“If people have threats they must go to the police. The police can trace the calls.
“We have received threats . . . to close our church down.
“Don’t you [South Africans] believe in the constitution?
“Your country doesn’t obey the law, there are people beating lawyers.”
Chuks was referring to antirape activists who heckled Omotoso’s lawyer, Peter Daubermann, on Wednesday, also throwing water at him.
Meanwhile, a group supported by various political parties in the Bay has threatened to have the church shut down as outrage over the rape allegations continues to build.
At a media briefing at City Hall on Friday afternoon, Nomafo Sinefile of the ANC Women’s League’s Young Woman’s Desk said the grouping, calling itself Nelson Mandela Bay Citizens and Unity, was gravely concerned about Omotoso’s church. “We strongly believe this church is not serving its purpose,” Sinefile said.
“Our people cannot be found being manipulated and deceived in the name of God.
“We stand united against gender-based violence.
“We stand firmly united against rapists, human traffickers and the manipulation of our girl children and sisters. “We say enough is enough. “This church must be shut down,” Sinefile said.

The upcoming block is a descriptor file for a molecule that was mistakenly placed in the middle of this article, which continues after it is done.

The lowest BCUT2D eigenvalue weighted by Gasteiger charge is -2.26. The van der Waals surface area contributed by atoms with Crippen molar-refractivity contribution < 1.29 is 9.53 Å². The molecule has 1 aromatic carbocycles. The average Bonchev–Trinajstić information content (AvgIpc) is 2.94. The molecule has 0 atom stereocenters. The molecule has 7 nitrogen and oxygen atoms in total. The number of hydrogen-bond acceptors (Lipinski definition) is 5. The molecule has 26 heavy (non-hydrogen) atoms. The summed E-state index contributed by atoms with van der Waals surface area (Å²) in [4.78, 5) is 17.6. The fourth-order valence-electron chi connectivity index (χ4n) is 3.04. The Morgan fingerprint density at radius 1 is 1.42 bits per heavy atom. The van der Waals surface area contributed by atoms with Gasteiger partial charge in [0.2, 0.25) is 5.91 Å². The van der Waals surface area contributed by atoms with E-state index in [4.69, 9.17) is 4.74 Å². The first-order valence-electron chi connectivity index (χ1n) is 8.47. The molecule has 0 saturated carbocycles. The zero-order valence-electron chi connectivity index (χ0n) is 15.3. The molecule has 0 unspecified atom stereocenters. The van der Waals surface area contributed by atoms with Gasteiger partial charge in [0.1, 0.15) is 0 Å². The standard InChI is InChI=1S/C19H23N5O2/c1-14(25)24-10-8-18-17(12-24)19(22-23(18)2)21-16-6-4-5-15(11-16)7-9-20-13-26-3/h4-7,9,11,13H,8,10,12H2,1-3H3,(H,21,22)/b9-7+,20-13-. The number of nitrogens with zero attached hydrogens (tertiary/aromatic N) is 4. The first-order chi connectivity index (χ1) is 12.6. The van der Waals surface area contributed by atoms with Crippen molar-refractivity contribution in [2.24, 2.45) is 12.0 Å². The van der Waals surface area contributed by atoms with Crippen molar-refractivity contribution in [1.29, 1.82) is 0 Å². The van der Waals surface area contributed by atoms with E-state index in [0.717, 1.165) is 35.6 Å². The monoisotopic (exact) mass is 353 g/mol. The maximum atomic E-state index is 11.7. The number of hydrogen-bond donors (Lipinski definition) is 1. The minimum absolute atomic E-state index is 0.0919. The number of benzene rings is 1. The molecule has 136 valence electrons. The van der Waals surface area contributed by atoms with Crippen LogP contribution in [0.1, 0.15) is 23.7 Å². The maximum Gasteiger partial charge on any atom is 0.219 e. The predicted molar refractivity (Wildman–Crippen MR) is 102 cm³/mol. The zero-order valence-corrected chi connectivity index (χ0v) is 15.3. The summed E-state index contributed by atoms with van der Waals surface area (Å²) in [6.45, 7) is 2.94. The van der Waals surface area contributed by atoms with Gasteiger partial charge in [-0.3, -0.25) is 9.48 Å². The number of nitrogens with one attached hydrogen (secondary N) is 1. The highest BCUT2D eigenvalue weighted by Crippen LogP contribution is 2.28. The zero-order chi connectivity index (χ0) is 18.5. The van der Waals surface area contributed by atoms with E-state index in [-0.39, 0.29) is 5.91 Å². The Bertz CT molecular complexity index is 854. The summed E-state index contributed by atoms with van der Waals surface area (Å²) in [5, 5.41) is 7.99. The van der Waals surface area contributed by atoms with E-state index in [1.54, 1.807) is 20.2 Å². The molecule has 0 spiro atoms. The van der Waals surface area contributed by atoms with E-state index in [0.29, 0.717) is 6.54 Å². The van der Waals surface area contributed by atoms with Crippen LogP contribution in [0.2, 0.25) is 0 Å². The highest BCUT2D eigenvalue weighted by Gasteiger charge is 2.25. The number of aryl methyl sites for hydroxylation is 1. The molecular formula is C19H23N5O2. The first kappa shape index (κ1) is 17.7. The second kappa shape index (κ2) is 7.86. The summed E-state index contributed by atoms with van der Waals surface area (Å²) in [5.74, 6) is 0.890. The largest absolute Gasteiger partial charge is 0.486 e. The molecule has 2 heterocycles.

Flanked by members of the ANC Youth and Women’s leagues, trade union Saftu, and the EFF, among others, Sinefile said the group would stage a protest outside the local branch of the JDI church in Govan Mbeki Avenue on Sunday, and called on residents to join it.
Cultural, Religious & Linguistic Rights Commission chair Thoko Mkhwanazi-Xaluva said although she understood the frustration of civil society, there was a fine line to consider when it came to infringing on people’s rights with regard to freedom of religion.
“Civil society is now being forced to do something [by shutting down Omotoso’s church] . . . there should be enough regulations in place to prevent [this] type of [churches operating].
“There is nothing in the country that regulates churches and we need a system in place.
“This is a sign of desperation . . . the frustration is justifiable. I cannot say who is right and who is wrong here.”
Mkhwanazi-Xaluva said it was important to remember that it might be that not all the members of the JDI church were supporters of Omotoso.
She said everyone had the right to freedom of religion but safeguards needed to be put in place to ensure people could not be controlled by others through the use of religion.
She said society should also be reminded to separate ownership from churches because it created a psychological problem where people associated a specific church with whoever was the main leader of that church.
Omotoso, along with co-accused Lusanda Sulani, 36, and Zukiswa Sitho, 26, face a total of 97 charges between them that include racketeering, sexual assault, human trafficking and rape allegedly committed across SA and abroad, including in Nigeria and Israel.
They opted not to plead at the start of the trial, saying that they had not been furnished with sufficient detail on the charges.